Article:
“I completed a Dutch bachelor’s degree in chemistry at Saxion and I am now specialising in nanotechnology since it’s a super interesting subject.” Nanotechnology is a relatively new field of research and technology, which Michelle is eager to explore further.

About the master programme Nanotechnology

Michelle especially enjoys the content of the programme, being of a multidisciplinary nature that covers chemistry, electrical and electronic engineering (EEE), physics and biology. “It is special because it’s one of the only few master programmes in this field that exists. It is also special because it is a fairly new discipline - there are always new and interesting topics to share with students.”

The Master in Applied Nanotechnology at Saxion is the only master of its kind in the Netherlands

Michelle’s experiences when she started

“I enrolled in the Dutch chemistry bachelor programme  and couldn’t speak Dutch. I had to take a full-time three-week course to learn it, which made me very nervous.” However, Michelle had the possibility to combine her first year and second year of her studies, since she was taught chemistry at a certain level in Germany before. She was able to skip many classes from the standard first year curriculum and was able to follow courses from the second year already. “I was very driven and had to sacrifice my social life. I chose studies over social life. Nevertheless, it’s really up to you what you prioritize.”

“I am also a researcher and teacher at Saxion, so when I started the master’s programme, it was a bit different”. Of course, she was less apprehensive about starting her master since she was familiar with the surroundings, the teachers and her old classmates. “I was taught by colleagues actually, so I felt comfortable from the start.”

The Dutch language

Michelle would like to say to her first-year self now to relax more about the language. For example, she wrote in Dutch, English and German during exams while being afraid that her point did not come across. “In the end, it’s all going to be okay!”

“In class, I understood teachers but students were talking very fast, which was hard. I lived with other Dutch students and I strongly advise international students to live with Dutch students to learn the language.”

“I actively looked for a room in a Dutch house and went for a viewing. At the end of it, I gave my phone number in Dutch. They instantly sensed that I really wanted it and they chose me. The drive counts a lot.” According to Michelle, Dutch people are very welcoming and helpful.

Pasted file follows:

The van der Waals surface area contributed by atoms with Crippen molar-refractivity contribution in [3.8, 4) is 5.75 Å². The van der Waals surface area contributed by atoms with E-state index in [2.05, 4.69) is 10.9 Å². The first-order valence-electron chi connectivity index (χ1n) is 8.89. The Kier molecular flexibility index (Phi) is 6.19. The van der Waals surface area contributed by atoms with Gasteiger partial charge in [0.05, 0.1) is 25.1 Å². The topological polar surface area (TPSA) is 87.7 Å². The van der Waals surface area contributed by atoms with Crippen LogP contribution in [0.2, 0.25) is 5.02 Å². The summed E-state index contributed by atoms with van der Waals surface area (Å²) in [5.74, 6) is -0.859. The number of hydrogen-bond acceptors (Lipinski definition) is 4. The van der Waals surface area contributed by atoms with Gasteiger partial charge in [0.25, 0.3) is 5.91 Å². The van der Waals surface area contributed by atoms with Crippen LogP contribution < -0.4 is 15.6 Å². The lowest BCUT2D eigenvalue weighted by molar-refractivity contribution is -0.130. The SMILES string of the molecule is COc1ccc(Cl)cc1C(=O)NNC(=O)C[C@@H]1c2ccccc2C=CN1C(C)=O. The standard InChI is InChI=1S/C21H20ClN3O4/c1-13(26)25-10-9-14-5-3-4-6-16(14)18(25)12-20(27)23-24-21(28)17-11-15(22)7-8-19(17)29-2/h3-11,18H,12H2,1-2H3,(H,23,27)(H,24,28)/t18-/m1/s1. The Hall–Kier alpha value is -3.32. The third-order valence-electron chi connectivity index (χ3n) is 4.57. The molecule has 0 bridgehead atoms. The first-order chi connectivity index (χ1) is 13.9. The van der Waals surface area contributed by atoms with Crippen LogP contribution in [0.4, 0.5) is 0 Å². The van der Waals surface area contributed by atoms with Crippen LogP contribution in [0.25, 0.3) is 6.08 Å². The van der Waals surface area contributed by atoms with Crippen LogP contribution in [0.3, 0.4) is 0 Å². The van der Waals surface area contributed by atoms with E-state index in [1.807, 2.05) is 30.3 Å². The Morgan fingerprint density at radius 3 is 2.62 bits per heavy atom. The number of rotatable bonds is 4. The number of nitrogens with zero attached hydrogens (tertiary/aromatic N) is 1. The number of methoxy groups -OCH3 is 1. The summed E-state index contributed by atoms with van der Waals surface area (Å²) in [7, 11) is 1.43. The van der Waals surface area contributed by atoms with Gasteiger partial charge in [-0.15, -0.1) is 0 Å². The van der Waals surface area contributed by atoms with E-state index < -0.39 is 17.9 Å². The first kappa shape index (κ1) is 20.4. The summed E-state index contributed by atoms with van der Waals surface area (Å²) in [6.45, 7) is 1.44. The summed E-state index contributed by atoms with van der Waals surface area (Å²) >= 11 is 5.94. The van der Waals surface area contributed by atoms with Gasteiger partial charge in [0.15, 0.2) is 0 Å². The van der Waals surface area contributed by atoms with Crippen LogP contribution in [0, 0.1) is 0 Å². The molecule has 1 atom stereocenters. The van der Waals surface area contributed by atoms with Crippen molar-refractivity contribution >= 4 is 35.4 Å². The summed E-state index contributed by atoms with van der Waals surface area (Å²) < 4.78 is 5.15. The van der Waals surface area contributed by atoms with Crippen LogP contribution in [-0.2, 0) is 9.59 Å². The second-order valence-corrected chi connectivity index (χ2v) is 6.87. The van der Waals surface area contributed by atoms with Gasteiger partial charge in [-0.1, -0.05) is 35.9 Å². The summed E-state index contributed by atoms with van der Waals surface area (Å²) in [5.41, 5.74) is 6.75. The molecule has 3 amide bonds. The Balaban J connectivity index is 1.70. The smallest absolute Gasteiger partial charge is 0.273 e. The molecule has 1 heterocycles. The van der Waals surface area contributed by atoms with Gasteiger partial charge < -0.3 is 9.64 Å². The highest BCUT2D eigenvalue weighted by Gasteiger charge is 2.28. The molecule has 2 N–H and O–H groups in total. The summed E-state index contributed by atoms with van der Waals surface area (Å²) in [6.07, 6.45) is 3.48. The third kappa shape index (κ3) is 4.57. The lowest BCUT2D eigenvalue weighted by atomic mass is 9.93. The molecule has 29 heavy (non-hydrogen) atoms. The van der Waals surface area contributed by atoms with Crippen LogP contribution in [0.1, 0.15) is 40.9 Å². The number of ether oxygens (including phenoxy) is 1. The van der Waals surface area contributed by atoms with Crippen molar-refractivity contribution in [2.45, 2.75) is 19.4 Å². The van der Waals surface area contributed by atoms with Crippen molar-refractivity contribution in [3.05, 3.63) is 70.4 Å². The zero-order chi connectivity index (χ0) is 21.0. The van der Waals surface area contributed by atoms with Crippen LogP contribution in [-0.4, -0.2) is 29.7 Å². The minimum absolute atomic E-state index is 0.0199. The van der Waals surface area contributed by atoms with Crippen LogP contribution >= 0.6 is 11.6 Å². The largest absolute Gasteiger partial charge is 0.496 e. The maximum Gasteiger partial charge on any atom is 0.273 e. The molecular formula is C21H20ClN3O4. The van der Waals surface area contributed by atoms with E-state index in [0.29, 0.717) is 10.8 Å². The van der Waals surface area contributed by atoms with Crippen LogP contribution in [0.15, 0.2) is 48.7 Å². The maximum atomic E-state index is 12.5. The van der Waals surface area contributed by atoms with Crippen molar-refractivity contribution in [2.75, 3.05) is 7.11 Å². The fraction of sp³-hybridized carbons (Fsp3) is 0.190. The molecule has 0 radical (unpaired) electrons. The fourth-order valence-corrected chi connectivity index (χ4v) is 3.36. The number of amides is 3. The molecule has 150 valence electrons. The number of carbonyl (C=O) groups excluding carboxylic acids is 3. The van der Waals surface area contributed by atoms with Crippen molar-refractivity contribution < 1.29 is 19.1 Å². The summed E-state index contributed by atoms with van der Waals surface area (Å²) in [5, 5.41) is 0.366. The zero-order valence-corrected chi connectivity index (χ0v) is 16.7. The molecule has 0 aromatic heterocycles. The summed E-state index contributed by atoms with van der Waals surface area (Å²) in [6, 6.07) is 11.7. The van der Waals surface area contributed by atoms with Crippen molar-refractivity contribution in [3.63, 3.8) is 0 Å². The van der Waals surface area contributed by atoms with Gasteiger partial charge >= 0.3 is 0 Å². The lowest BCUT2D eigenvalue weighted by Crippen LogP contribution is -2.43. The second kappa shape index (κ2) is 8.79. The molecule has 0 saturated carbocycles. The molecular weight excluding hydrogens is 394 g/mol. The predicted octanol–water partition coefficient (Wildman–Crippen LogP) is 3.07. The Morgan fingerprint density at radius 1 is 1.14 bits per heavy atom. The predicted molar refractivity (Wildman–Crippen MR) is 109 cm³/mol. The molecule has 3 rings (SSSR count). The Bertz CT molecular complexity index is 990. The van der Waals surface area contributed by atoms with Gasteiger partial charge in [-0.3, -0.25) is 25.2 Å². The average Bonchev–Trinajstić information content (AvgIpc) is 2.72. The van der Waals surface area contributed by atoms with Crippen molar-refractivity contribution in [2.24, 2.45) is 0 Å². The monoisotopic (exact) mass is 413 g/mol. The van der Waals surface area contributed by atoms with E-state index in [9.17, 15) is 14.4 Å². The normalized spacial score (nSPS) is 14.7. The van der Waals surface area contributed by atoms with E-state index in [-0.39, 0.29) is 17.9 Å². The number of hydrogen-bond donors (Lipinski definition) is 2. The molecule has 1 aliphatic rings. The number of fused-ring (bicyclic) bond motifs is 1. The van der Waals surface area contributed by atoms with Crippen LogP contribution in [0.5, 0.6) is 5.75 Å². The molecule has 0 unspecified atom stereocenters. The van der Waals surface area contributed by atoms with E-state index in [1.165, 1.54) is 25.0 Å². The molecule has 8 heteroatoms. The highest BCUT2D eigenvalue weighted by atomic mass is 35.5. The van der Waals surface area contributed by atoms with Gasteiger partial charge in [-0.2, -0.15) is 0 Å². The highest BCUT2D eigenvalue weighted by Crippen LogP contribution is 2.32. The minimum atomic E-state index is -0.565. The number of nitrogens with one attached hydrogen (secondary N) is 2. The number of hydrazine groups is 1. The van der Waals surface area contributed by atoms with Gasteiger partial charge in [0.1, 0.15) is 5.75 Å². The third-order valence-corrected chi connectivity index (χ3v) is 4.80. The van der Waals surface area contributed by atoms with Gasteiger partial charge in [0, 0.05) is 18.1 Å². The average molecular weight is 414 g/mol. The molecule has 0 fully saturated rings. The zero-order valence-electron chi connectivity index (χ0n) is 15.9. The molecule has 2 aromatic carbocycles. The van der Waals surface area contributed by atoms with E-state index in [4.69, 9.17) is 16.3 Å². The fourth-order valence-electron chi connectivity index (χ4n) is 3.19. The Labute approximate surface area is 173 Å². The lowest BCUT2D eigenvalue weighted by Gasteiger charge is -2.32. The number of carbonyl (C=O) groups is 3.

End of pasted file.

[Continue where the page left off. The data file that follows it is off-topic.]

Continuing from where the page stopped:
It is really the drive that counts!

Teaching and appreciation

Michelle did her minor at Saxion for a research group. It was during that time that she chose to become a teacher. “I went to Germany and taught as a lab assistant once a month. I really liked teaching so I wanted to continue with that. At first, I was a researcher only and then I asked if I could teach practical courses as well. Eventually, I became a teacher!”

The students really appreciate Michelle and enjoy that she is teaching them tricks in practical courses. “The most rewarding moment for me, is when students come up to me after class thanking me for it. I am also closer to their age group which makes it easier for them to approach me, but they still respect me as a teacher.”

Rewarding experience

The most rewarding experience for Michelle is probably a project that she aligned on her own during her first year of her master’s programme.

Michelle explains further: ‘When people would like to introduce new drugs to the market, they test it on animals (causing ethical problems) and on cell cultures. However, when the drugs are tested on humans, it is toxic. Besides, these types of studies are expensive and it takes up much time (10 years) to actually facilitate market entry. Thus, I am working on a project which is to use human (stem) cells to make a heart cell on a chip and use micro fluid tubes to test drugs. The chip is basically a substrate with lines in it where the cells will be placed in; the muscles will grow according to the line (muscle-like structure). It is an ongoing project, I am working on it partly for it with my master’s thesis with students.”  

Final thoughts

Michelle’s favourite place to study is definitely the microscopy lab: “It’s small and quiet, I usually have the place to myself”. The only thing that Michelle would like to say to a student thinking about choosing Saxion is: do it! The master of Applied Nanotechnology at Saxion is the only master programme offered by a university of applied sciences in the Netherlands that is accredited and financed by the government.


Questions about this course? Use this form to get an answer!
Use this form to contact our officers about this programme's content. Questions about the procedure, costs, admission etc will be answered in our FAQ.

Test tubes for nanotechnology research